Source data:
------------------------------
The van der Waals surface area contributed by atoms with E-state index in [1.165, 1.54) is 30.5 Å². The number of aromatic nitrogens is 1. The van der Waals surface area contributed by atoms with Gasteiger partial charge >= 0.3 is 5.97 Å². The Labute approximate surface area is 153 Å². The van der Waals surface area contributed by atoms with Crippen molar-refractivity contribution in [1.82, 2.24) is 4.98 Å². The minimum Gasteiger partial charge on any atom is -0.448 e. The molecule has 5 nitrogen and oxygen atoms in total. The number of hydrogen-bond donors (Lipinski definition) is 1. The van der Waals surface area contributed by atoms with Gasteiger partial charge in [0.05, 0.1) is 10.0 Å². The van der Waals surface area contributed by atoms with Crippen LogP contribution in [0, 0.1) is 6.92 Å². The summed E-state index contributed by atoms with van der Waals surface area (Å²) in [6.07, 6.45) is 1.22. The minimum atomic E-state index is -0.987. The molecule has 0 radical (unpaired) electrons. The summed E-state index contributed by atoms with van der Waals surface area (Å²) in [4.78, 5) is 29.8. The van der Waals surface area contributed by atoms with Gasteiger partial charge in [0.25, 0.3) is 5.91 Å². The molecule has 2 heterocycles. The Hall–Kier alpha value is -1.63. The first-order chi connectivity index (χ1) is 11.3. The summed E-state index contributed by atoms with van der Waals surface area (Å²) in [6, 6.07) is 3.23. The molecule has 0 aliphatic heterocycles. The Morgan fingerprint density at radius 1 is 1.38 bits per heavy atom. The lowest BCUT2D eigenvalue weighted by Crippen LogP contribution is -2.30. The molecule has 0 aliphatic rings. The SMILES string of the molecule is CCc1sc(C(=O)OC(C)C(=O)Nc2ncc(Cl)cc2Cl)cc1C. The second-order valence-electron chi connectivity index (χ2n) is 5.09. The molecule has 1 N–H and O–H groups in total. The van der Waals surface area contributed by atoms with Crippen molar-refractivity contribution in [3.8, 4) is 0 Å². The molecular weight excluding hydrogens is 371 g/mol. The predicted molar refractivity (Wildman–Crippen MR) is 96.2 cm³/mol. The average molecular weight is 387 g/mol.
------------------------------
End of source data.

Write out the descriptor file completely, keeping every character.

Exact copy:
The van der Waals surface area contributed by atoms with E-state index in [1.165, 1.54) is 30.5 Å². The number of aromatic nitrogens is 1. The van der Waals surface area contributed by atoms with Gasteiger partial charge >= 0.3 is 5.97 Å². The Labute approximate surface area is 153 Å². The van der Waals surface area contributed by atoms with Crippen molar-refractivity contribution in [1.82, 2.24) is 4.98 Å². The minimum Gasteiger partial charge on any atom is -0.448 e. The molecule has 5 nitrogen and oxygen atoms in total. The number of hydrogen-bond donors (Lipinski definition) is 1. The van der Waals surface area contributed by atoms with Gasteiger partial charge in [0.05, 0.1) is 10.0 Å². The van der Waals surface area contributed by atoms with Crippen LogP contribution in [0, 0.1) is 6.92 Å². The summed E-state index contributed by atoms with van der Waals surface area (Å²) in [6.07, 6.45) is 1.22. The minimum atomic E-state index is -0.987. The molecule has 0 radical (unpaired) electrons. The summed E-state index contributed by atoms with van der Waals surface area (Å²) in [4.78, 5) is 29.8. The van der Waals surface area contributed by atoms with Gasteiger partial charge in [0.25, 0.3) is 5.91 Å². The molecule has 2 heterocycles. The Hall–Kier alpha value is -1.63. The first-order chi connectivity index (χ1) is 11.3. The summed E-state index contributed by atoms with van der Waals surface area (Å²) in [6, 6.07) is 3.23. The molecule has 0 aliphatic heterocycles. The Morgan fingerprint density at radius 1 is 1.38 bits per heavy atom. The lowest BCUT2D eigenvalue weighted by Crippen LogP contribution is -2.30. The molecule has 0 aliphatic rings. The SMILES string of the molecule is CCc1sc(C(=O)OC(C)C(=O)Nc2ncc(Cl)cc2Cl)cc1C. The second-order valence-electron chi connectivity index (χ2n) is 5.09. The molecule has 1 N–H and O–H groups in total. The van der Waals surface area contributed by atoms with Crippen molar-refractivity contribution in [3.8, 4) is 0 Å². The molecular weight excluding hydrogens is 371 g/mol. The predicted molar refractivity (Wildman–Crippen MR) is 96.2 cm³/mol. The average molecular weight is 387 g/mol.